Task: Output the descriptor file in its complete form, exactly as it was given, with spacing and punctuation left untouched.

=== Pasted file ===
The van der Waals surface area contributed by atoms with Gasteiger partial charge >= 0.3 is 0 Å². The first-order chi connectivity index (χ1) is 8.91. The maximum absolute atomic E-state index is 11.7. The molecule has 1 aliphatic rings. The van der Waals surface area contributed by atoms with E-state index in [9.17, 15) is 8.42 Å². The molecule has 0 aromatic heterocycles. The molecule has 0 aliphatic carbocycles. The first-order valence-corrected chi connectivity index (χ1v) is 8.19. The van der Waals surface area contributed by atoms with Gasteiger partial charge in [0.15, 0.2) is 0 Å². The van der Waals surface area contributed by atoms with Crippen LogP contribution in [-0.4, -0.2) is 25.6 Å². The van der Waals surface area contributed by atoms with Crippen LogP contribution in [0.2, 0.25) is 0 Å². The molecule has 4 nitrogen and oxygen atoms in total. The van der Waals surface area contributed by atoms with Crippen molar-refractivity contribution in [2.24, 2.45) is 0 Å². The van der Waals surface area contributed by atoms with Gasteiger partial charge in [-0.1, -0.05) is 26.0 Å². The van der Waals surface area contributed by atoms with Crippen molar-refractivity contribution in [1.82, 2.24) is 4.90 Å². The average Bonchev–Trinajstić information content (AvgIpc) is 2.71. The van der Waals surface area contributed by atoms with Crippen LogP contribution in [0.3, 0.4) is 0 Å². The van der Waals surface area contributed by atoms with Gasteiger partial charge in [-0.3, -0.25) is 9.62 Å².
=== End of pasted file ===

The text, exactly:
The van der Waals surface area contributed by atoms with Gasteiger partial charge >= 0.3 is 0 Å². The first-order chi connectivity index (χ1) is 8.91. The maximum absolute atomic E-state index is 11.7. The molecule has 1 aliphatic rings. The van der Waals surface area contributed by atoms with E-state index in [9.17, 15) is 8.42 Å². The molecule has 0 aromatic heterocycles. The molecule has 0 aliphatic carbocycles. The first-order valence-corrected chi connectivity index (χ1v) is 8.19. The van der Waals surface area contributed by atoms with Gasteiger partial charge in [0.15, 0.2) is 0 Å². The van der Waals surface area contributed by atoms with Crippen LogP contribution in [-0.4, -0.2) is 25.6 Å². The van der Waals surface area contributed by atoms with Crippen LogP contribution in [0.2, 0.25) is 0 Å². The molecule has 4 nitrogen and oxygen atoms in total. The van der Waals surface area contributed by atoms with Crippen molar-refractivity contribution in [2.24, 2.45) is 0 Å². The van der Waals surface area contributed by atoms with Gasteiger partial charge in [-0.1, -0.05) is 26.0 Å². The van der Waals surface area contributed by atoms with Crippen molar-refractivity contribution in [1.82, 2.24) is 4.90 Å². The average Bonchev–Trinajstić information content (AvgIpc) is 2.71. The van der Waals surface area contributed by atoms with Crippen LogP contribution in [0.3, 0.4) is 0 Å². The van der Waals surface area contributed by atoms with Gasteiger partial charge in [-0.3, -0.25) is 9.62 Å².